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  1. I think that eventually, digital assets will be used by anyone that wants real-time transactions over the Internet of small amounts and low costs, globally. I also think eventually small transactions will replace large transactions. Money will move in small packets, in the opposite direction of the services that are provided. For software to be able to handle money as truly data, it can't have a counter party, as the counterparty introduces a "well it depends". So anyone who has assets in a silo'd network, will have to convert those assets to universal digital asset, in order to participate in the global IoV, either knowingly or unknowingly (as part of an automated process). So question remains: ok, digital assets will be the liquid between payment networks, but why XRP? Answer to that it that it is the cheapest, has the best reach into all markets, the best liquidity, provides 3 second transaction finality, and is the most energy efficient. I don't believe the success of XRP solely depends on the success of xRapid. It depends on whether indeed my assumption is right that we absolutely need decentralized digital assets for the next version of the web. If that is true, the digital asset with the lowest friction will win by definition. As far as I can see, that is XRP.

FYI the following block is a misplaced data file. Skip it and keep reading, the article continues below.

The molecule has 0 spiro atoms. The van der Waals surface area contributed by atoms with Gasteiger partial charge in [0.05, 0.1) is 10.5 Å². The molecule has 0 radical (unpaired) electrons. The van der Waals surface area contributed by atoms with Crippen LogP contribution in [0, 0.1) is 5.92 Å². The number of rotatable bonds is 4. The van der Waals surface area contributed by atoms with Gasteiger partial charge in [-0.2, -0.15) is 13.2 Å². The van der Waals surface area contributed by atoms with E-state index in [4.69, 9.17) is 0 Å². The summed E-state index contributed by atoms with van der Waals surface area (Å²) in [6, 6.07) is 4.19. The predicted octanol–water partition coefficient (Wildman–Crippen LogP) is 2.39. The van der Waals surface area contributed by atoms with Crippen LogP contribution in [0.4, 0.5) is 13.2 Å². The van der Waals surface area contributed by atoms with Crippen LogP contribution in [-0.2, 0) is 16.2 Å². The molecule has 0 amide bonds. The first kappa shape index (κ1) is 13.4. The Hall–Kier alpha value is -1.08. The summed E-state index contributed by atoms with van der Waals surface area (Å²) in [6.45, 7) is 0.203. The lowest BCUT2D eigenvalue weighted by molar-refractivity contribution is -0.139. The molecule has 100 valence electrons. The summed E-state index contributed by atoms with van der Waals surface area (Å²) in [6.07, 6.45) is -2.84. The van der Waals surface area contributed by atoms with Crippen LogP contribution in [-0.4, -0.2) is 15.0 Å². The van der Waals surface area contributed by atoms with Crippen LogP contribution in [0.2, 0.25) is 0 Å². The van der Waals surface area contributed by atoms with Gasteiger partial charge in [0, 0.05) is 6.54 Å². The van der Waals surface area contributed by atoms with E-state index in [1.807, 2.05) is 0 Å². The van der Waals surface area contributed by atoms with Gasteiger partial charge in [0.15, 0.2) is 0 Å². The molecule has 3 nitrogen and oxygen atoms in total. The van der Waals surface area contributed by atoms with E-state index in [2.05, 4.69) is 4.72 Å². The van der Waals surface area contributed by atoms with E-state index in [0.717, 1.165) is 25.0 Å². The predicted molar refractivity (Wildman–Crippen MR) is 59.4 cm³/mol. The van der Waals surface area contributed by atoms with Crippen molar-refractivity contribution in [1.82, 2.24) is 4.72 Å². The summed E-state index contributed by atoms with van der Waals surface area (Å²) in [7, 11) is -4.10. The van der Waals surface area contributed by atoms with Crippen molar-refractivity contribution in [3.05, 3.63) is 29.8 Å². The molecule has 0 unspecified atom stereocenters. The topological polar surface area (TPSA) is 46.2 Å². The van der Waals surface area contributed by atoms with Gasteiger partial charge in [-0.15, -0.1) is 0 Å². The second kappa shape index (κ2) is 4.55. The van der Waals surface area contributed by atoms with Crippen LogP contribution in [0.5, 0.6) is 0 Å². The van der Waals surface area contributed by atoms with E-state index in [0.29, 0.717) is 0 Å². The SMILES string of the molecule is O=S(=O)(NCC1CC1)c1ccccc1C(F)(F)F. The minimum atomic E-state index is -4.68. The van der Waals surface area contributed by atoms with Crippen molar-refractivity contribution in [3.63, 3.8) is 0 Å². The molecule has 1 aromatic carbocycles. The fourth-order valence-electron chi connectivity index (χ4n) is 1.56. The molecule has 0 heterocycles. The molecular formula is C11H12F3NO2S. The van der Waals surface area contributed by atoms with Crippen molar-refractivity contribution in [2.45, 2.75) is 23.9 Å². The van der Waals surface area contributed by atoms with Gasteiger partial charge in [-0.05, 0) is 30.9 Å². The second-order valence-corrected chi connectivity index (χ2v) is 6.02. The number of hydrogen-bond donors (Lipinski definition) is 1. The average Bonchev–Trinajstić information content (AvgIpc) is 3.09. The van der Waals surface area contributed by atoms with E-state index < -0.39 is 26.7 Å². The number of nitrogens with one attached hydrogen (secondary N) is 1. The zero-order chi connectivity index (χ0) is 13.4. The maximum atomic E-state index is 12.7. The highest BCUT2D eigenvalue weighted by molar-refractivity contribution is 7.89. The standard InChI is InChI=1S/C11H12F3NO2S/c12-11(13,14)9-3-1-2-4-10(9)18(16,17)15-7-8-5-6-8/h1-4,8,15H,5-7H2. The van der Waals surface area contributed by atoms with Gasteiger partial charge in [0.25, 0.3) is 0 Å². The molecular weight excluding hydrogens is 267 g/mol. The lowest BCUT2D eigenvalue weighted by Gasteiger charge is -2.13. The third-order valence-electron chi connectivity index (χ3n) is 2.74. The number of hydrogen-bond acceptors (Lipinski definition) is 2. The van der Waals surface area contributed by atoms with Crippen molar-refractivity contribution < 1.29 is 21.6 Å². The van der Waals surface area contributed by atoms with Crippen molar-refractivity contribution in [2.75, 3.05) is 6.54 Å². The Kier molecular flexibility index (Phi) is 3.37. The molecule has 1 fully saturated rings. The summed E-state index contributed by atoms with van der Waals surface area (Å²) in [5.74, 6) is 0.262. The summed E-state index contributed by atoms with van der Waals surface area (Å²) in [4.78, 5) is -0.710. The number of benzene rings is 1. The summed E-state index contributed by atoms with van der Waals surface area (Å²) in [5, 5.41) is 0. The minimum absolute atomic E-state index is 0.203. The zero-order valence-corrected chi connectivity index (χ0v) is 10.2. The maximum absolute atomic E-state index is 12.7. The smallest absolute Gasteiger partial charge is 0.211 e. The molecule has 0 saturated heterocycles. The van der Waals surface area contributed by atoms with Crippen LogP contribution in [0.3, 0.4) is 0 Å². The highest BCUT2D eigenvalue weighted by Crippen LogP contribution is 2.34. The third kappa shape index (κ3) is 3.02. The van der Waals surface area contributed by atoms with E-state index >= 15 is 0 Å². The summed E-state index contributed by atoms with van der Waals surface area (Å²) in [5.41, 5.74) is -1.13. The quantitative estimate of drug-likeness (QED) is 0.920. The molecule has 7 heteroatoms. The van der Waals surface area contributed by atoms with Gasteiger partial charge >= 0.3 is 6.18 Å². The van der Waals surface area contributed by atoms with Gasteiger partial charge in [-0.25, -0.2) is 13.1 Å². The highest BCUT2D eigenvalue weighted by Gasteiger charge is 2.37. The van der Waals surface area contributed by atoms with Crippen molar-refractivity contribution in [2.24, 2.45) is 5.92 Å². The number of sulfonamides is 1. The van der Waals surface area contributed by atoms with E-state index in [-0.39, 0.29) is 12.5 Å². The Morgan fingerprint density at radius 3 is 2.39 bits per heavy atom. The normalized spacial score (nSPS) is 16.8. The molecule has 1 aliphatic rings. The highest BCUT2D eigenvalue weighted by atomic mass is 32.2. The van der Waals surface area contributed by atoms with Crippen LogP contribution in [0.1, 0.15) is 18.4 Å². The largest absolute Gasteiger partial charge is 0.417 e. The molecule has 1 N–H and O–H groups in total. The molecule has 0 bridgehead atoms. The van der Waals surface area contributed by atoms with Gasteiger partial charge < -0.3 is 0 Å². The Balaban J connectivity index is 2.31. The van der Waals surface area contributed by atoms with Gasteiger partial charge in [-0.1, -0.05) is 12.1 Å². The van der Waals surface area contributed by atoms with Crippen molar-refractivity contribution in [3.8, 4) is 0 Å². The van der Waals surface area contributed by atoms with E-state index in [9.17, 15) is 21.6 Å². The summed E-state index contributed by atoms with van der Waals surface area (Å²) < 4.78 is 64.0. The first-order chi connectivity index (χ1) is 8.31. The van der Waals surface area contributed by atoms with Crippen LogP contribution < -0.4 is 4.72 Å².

2. Assuming network A and B, and network A member Bob needs to pay network B member Alice money. Bob buys XRP for network A dollars, sends XRP to (the jurisdiction of) Alice who then sells XRP for network B dollars. Or possibly with agent X in between, who takes care of the exchange and transport part, so that neither Bob or Alice ever have to deal with anything than their local network currency. This requires liquidity of dollar A / XRP and dollar B / XRP. This depends on the market demand of members of A and B transacting together. Remember: in the digital space there is not (yet, and possbily never) "a single dollar": digital dollars are not fungible. There is only a promise by a bank to pay you a dollar. One banks' promise is not simply swappable 1:1 with another banks promise. In fact: none of the banks actually have the dollars they've promised to people, and some banks are in worse state in that aspect than others. That is where assets that do not have a counter party come into play. One XRP in jurisdiction A is guaranteed 1:1 swappable with one XRP in jurisdiction B.
  3. It may be a competitor for RippleNet, but not for XRP (which, as a universal digital asset, does not depend on ILP to bridge networks).
  4. No court has ruled on bananas being securities, yet they are sold as bananas everywhere. Is that misleading too?
  5. Does this network create a level playing field and advance interoperabitliy between payment networks? Yes? good, it will enable deflationary native digital asset XRP to compete with inflationary (unbacked fractional reserve) USD IOU's. No? Then not a competitor but another walled garden that needs to be bridged to connect to other walled gardens. XRP is being positioned to best cross the bridges.